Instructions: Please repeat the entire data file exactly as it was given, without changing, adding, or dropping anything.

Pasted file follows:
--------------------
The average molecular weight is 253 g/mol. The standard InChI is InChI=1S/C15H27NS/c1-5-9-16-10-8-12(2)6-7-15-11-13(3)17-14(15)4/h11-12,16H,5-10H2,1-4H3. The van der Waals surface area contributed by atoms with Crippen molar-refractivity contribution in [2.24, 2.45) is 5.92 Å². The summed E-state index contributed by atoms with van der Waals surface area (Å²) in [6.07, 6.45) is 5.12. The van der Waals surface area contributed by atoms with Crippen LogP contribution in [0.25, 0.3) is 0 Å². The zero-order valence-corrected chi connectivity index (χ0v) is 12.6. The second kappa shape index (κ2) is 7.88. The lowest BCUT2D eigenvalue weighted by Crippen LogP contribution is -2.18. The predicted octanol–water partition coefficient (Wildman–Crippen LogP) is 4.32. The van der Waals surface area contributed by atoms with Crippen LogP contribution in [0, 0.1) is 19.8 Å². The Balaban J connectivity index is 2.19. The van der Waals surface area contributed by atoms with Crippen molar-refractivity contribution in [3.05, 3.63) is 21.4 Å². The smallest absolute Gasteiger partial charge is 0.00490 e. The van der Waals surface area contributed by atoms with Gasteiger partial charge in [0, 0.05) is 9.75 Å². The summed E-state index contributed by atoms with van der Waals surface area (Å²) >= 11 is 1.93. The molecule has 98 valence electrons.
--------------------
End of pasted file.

The average molecular weight is 253 g/mol. The standard InChI is InChI=1S/C15H27NS/c1-5-9-16-10-8-12(2)6-7-15-11-13(3)17-14(15)4/h11-12,16H,5-10H2,1-4H3. The van der Waals surface area contributed by atoms with Crippen molar-refractivity contribution in [2.24, 2.45) is 5.92 Å². The summed E-state index contributed by atoms with van der Waals surface area (Å²) in [6.07, 6.45) is 5.12. The van der Waals surface area contributed by atoms with Crippen LogP contribution in [0.25, 0.3) is 0 Å². The zero-order valence-corrected chi connectivity index (χ0v) is 12.6. The second kappa shape index (κ2) is 7.88. The lowest BCUT2D eigenvalue weighted by Crippen LogP contribution is -2.18. The predicted octanol–water partition coefficient (Wildman–Crippen LogP) is 4.32. The van der Waals surface area contributed by atoms with Crippen LogP contribution in [0, 0.1) is 19.8 Å². The Balaban J connectivity index is 2.19. The van der Waals surface area contributed by atoms with Crippen molar-refractivity contribution in [3.05, 3.63) is 21.4 Å². The smallest absolute Gasteiger partial charge is 0.00490 e. The van der Waals surface area contributed by atoms with Gasteiger partial charge in [0, 0.05) is 9.75 Å². The summed E-state index contributed by atoms with van der Waals surface area (Å²) >= 11 is 1.93. The molecule has 98 valence electrons.